Classification by physical form

  1. Sealant

1.1 Classification according to sealant vulcanization method

(1) Moist air vulcanized sealant

This series of sealants cure with moisture in the air. It mainly includes single-component polyurethane, silicone rubber and polysulfide rubber. The polymer base material contains active groups, which can react with water in the air to form cross-linking bonds and vulcanize the sealant into a network structure.

(2) Chemically vulcanized sealant

Two-component polyurethane, silicone rubber, polysulfide rubber, neoprene rubber and epoxy resin sealants all fall into this category and are generally vulcanized at room temperature. Some one-component chlorosulfonated polyethylene and neoprene sealants and polyvinyl chloride sol paste sealants must be vulcanized through chemical reaction under heating conditions.

(3) Thermal transition sealant

Sealants using plasticizer-dispersed polyvinyl chloride resin and asphalt-containing rubber are two different types of thermal transition systems. Vinyl resin plasticizer is a liquid suspension at room temperature and is converted into a solid by heating and hardened; while the rubber-asphalt sealant is hot-melt.

(4) Oxidation hardening sealant

Surface-dry sealant for inlaying or installing glass is mainly based on dry or semi-dry vegetable oil or animal oil. This type of oil can be refined polymerized, blown or chemically modified.

(5) Solvent evaporation solidifying sealant

This is a sealant based on a non-sticky polymer after the solvent evaporates. This type of sealant mainly includes butyl rubber, high molecular weight polyisobutylene, acrylates with a certain degree of polymerization, chlorosulfonated polyethylene and neoprene rubber.

1.2 Classification by sealant form

(1) Paste sealant

This type of sealant is basically used in static joints, and its service life is generally 2 years or more. Three main materials are usually used: oil and resin, polybutylene, and asphalt.

(2) Liquid elastomer sealant

These sealants consist of liquid polymers that are vulcanized to a truly elastic state, giving them the ability to withstand repeated joint deformation. Polymer elastomers used in elastomer sealants include liquid polysulfide rubber, thiol-terminated polypropylene ether, liquid polyurethane, room temperature vulcanized silicone rubber and low molecular butyl rubber. This type of sealant is usually formulated into two components, and the two components are mixed when used.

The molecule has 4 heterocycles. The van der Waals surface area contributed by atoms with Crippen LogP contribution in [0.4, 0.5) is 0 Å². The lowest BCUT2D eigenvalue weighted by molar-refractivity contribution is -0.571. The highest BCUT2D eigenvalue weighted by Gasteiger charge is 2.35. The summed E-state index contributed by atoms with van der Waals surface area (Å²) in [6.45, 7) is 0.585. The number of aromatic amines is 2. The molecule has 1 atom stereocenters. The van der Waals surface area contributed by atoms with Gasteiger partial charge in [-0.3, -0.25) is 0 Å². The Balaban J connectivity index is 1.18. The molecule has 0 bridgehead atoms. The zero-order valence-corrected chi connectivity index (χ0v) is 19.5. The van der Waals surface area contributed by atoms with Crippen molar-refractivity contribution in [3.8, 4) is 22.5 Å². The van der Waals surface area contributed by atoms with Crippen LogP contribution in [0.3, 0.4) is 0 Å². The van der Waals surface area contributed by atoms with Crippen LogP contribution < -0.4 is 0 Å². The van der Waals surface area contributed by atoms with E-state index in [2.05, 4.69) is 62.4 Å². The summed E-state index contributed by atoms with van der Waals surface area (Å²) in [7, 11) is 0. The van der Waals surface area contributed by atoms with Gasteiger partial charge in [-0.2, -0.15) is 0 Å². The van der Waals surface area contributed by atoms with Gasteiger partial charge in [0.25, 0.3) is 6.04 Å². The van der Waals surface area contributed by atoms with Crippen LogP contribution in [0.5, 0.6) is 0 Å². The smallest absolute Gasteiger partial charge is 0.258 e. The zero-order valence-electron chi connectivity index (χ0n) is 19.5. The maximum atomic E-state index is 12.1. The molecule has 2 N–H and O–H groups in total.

(3) Hot melt sealant

Hot melt sealant is also called hot construction sealant. Refers to a sealant based on a blend of elastomer and thermoplastic resin. This type of sealant is usually extruded directly into the joint through a certain mouth mold under heating (150~200℃). Thermal application can improve the sealant's ability to wet the adhered base material, so it has good adhesion to most adhered base materials. Once placed in place, it cools and forms or forms into a film, becoming a strong elastomer with very little shrinkage. The main materials of thermal construction sealants are mainly isobutylene polymers, EPDM rubber and thermoplastic styrene block copolymers. They are usually blended with thermoplastic resins such as EVA, EEA, polyethylene, polyamide, polyester, etc.

(4) Liquid sealant

This type of sealant is mainly used for sealing mechanical joint surfaces, replacing solid sealing materials, that is, solid gaskets, to prevent internal fluids from leaking from the joint surfaces. This type of sealant is usually made of polymer materials such as rubber, resin, etc. as the main material, and is supplemented with fillers and other components. Liquid sealants are usually divided into four categories: non-drying adhesive type, semi-drying viscoelastic type, dry adhesive type and dry peelable type. Choose according to specific use parts and requirements.